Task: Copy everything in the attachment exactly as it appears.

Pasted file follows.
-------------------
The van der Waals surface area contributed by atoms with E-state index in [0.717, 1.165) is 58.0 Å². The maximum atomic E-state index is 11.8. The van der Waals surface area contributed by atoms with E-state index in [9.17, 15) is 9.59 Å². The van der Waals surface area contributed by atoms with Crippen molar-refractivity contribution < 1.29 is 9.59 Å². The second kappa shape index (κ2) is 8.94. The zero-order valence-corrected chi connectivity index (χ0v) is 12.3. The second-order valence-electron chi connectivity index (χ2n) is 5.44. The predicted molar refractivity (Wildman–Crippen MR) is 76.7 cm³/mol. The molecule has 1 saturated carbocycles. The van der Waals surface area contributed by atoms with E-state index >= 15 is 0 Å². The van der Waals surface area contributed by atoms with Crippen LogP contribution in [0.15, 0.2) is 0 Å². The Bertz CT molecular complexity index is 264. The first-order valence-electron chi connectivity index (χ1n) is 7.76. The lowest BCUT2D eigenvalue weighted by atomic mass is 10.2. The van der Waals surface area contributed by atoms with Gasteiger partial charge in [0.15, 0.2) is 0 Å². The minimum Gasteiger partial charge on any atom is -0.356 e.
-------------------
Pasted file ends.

The van der Waals surface area contributed by atoms with E-state index in [0.717, 1.165) is 58.0 Å². The maximum atomic E-state index is 11.8. The van der Waals surface area contributed by atoms with E-state index in [9.17, 15) is 9.59 Å². The van der Waals surface area contributed by atoms with Crippen molar-refractivity contribution < 1.29 is 9.59 Å². The second kappa shape index (κ2) is 8.94. The zero-order valence-corrected chi connectivity index (χ0v) is 12.3. The second-order valence-electron chi connectivity index (χ2n) is 5.44. The predicted molar refractivity (Wildman–Crippen MR) is 76.7 cm³/mol. The molecule has 1 saturated carbocycles. The van der Waals surface area contributed by atoms with E-state index >= 15 is 0 Å². The van der Waals surface area contributed by atoms with Crippen LogP contribution in [0.15, 0.2) is 0 Å². The Bertz CT molecular complexity index is 264. The first-order valence-electron chi connectivity index (χ1n) is 7.76. The lowest BCUT2D eigenvalue weighted by atomic mass is 10.2. The van der Waals surface area contributed by atoms with Gasteiger partial charge in [0.15, 0.2) is 0 Å². The minimum Gasteiger partial charge on any atom is -0.356 e.